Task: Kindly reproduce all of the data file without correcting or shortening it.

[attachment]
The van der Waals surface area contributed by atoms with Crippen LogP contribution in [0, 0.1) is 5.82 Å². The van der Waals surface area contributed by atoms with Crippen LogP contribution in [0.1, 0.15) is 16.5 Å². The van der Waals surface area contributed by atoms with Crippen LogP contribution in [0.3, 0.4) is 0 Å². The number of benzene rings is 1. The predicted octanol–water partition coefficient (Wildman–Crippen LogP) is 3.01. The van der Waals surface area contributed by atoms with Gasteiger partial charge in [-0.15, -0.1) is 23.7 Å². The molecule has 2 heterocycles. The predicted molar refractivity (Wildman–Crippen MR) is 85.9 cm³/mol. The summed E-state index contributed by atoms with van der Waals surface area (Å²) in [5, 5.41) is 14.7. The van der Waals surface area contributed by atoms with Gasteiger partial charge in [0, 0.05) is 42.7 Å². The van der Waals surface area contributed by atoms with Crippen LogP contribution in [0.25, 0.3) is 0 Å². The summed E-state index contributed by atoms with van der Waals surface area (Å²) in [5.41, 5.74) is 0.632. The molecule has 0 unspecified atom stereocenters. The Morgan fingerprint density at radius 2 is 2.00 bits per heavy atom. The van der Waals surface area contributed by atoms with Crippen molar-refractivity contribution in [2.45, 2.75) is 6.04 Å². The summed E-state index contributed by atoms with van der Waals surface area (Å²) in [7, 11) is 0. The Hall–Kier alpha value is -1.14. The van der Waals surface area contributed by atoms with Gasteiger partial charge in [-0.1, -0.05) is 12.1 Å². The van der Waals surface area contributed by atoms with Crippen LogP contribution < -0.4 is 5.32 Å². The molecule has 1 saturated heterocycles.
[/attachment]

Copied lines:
The van der Waals surface area contributed by atoms with Crippen LogP contribution in [0, 0.1) is 5.82 Å². The van der Waals surface area contributed by atoms with Crippen LogP contribution in [0.1, 0.15) is 16.5 Å². The van der Waals surface area contributed by atoms with Crippen LogP contribution in [0.3, 0.4) is 0 Å². The number of benzene rings is 1. The predicted octanol–water partition coefficient (Wildman–Crippen LogP) is 3.01. The van der Waals surface area contributed by atoms with Gasteiger partial charge in [-0.15, -0.1) is 23.7 Å². The molecule has 2 heterocycles. The predicted molar refractivity (Wildman–Crippen MR) is 85.9 cm³/mol. The summed E-state index contributed by atoms with van der Waals surface area (Å²) in [5, 5.41) is 14.7. The van der Waals surface area contributed by atoms with Gasteiger partial charge in [0, 0.05) is 42.7 Å². The van der Waals surface area contributed by atoms with Crippen LogP contribution in [0.25, 0.3) is 0 Å². The summed E-state index contributed by atoms with van der Waals surface area (Å²) in [5.41, 5.74) is 0.632. The molecule has 0 unspecified atom stereocenters. The Morgan fingerprint density at radius 2 is 2.00 bits per heavy atom. The van der Waals surface area contributed by atoms with Crippen molar-refractivity contribution in [2.45, 2.75) is 6.04 Å². The summed E-state index contributed by atoms with van der Waals surface area (Å²) in [7, 11) is 0. The Hall–Kier alpha value is -1.14. The van der Waals surface area contributed by atoms with Gasteiger partial charge in [-0.1, -0.05) is 12.1 Å². The van der Waals surface area contributed by atoms with Crippen LogP contribution < -0.4 is 5.32 Å². The molecule has 1 saturated heterocycles.